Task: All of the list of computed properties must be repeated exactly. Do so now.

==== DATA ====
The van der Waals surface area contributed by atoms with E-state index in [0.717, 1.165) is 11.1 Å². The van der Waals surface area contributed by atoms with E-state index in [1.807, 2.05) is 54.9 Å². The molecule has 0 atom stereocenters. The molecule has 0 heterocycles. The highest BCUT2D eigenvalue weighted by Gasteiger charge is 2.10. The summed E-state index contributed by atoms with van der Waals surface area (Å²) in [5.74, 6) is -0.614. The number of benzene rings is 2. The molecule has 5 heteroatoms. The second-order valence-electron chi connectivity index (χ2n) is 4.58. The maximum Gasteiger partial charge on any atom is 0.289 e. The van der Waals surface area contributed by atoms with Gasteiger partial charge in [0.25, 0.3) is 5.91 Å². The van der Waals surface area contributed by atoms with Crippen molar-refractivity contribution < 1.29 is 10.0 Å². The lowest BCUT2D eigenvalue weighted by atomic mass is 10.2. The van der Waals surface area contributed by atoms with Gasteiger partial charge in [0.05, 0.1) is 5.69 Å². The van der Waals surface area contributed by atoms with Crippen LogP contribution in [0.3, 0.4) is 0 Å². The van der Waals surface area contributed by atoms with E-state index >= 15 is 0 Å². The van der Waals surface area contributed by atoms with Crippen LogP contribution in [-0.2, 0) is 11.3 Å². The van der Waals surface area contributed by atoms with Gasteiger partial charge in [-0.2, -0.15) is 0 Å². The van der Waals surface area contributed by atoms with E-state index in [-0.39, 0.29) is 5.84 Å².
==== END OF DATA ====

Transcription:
The van der Waals surface area contributed by atoms with E-state index in [0.717, 1.165) is 11.1 Å². The van der Waals surface area contributed by atoms with E-state index in [1.807, 2.05) is 54.9 Å². The molecule has 0 atom stereocenters. The molecule has 0 heterocycles. The highest BCUT2D eigenvalue weighted by Gasteiger charge is 2.10. The summed E-state index contributed by atoms with van der Waals surface area (Å²) in [5.74, 6) is -0.614. The number of benzene rings is 2. The molecule has 5 heteroatoms. The second-order valence-electron chi connectivity index (χ2n) is 4.58. The maximum Gasteiger partial charge on any atom is 0.289 e. The van der Waals surface area contributed by atoms with Gasteiger partial charge in [0.25, 0.3) is 5.91 Å². The van der Waals surface area contributed by atoms with Crippen molar-refractivity contribution < 1.29 is 10.0 Å². The lowest BCUT2D eigenvalue weighted by atomic mass is 10.2. The van der Waals surface area contributed by atoms with Gasteiger partial charge in [0.05, 0.1) is 5.69 Å². The van der Waals surface area contributed by atoms with Crippen LogP contribution in [0.3, 0.4) is 0 Å². The van der Waals surface area contributed by atoms with E-state index >= 15 is 0 Å². The van der Waals surface area contributed by atoms with Crippen LogP contribution in [-0.2, 0) is 11.3 Å². The van der Waals surface area contributed by atoms with Gasteiger partial charge in [-0.2, -0.15) is 0 Å². The van der Waals surface area contributed by atoms with E-state index in [-0.39, 0.29) is 5.84 Å².